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Percy's Top Tip:
"The standardisation of how costs will be displayed in the future will certainly make the whole task of comparisons considerably easier."
Over the last decade the world of energy suppliers has changed so much as to be virtually unrecognisable from the days when our electricity and gas was state-owned and controlled.
Along the way, the consumer has had to keep apace with a multitude of different tariffs, also called price plans, such as standard tariff, fixed price, capped plans, Economy 7, Green plan, Online and Social (the latter being for 'vulnerable' consumers such as OAPs and those on benefits).
All of these tariffs offer a particular method for what you receive and and how you pay for it.
These days with energy prices rising frequently and sharply, fixed tariffs are popular, but such arrangements are usually made as short term offers (to attract new customers) and once a company's fixed tariff customer quota has been filled the offer closes.
However, the days of a market-place with such a wide variance of tariffs and plans are set to change once again.
The energy regulating authority, Ofgem, has announced a complete overhaul of the current energy industry rules that will sweep away many of the tariffs available and introduce a scaled down system of plans that will be more simply priced and ensure suppliers, themselves, are more accountable as to what they are offering.
Unfortunately, there is no guarantee that the outcome will mean vastly cheaper energy for all. So it's still down to the consumer to be vigilant over energy price hikes.
However, the standardisation of how costs will be displayed will certainly make the whole task of comparisons considerably easier.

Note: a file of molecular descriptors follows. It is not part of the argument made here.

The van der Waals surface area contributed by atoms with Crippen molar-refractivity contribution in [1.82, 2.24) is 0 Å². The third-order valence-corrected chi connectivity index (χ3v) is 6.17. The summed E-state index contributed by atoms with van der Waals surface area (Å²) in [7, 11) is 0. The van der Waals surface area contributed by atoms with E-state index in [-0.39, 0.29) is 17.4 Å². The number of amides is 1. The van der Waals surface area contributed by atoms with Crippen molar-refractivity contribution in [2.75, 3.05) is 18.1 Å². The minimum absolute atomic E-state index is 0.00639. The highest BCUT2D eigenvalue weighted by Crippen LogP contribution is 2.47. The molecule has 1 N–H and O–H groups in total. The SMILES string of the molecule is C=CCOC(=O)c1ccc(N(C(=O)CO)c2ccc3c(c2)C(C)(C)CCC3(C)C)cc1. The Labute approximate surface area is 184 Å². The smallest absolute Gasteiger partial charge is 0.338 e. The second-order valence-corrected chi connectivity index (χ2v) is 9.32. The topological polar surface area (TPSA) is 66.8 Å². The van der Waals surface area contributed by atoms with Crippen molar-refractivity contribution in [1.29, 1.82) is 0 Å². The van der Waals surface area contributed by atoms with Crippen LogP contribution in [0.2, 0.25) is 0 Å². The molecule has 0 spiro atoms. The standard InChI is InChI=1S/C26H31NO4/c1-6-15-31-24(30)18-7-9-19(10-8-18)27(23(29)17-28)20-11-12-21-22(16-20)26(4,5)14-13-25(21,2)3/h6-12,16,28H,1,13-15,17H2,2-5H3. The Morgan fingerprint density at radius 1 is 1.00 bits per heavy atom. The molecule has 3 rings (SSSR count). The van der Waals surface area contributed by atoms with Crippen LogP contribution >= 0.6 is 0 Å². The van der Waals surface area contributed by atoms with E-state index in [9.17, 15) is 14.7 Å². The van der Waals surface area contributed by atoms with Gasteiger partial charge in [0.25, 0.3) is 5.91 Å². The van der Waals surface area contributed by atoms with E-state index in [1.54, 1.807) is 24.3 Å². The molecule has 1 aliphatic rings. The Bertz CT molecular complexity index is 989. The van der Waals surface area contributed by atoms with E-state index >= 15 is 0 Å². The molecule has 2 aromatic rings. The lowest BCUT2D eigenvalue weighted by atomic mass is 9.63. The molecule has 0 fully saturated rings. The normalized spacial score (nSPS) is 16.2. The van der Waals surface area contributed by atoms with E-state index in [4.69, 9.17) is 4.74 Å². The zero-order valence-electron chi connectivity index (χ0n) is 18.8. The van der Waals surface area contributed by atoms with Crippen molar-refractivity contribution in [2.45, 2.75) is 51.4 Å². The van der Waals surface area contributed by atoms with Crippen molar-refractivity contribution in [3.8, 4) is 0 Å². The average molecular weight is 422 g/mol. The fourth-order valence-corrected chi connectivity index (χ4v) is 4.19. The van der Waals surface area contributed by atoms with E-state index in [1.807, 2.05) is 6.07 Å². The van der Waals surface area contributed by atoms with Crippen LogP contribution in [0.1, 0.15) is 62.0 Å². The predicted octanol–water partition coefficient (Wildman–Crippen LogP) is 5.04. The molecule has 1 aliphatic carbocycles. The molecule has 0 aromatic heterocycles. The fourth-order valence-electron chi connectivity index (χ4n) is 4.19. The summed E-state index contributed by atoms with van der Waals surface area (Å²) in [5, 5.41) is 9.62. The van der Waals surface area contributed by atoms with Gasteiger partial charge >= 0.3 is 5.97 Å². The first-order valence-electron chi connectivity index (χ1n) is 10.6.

Over the long-term, it is expected that prices will fall thanks to the standardisation of energy plans and pricing. This will come about because such transparency to the consumer will give a smart shove to the competitiveness of each supplier's market positioning.
At last, we might expect consumer loyalty to pay dividends and energy suppliers will want to keep their customers rather than only offer the best prices to newcomers.
Loyalty can cost you
Alas, the only constant factor in the energy supply industry is the regular rise in prices to consumers, regardless it seems as to what's actually going on in the wholesale market of gas and electricity producers.
Energy poverty is a term we're hearing more of and consumers have to engage with the practice of constant monitoring of the ways they use their energy supply and how much their suppliers are asking them to pay for it.
Many households have found out already that loyalty to an energy supplier is a fool's game and switching to another supplier isn't necessarily a once-in-life-time's task.
These days, and with sites like ours, the information you need to avoid costly lock-in tariffs and devastating penalty charges if you terminate a contract ahead of its term, is readily to hand. Your task is to set aside the time to read up about the why, when and with whom you switch and how to do so without falling into a quagmire of unnecessary charges.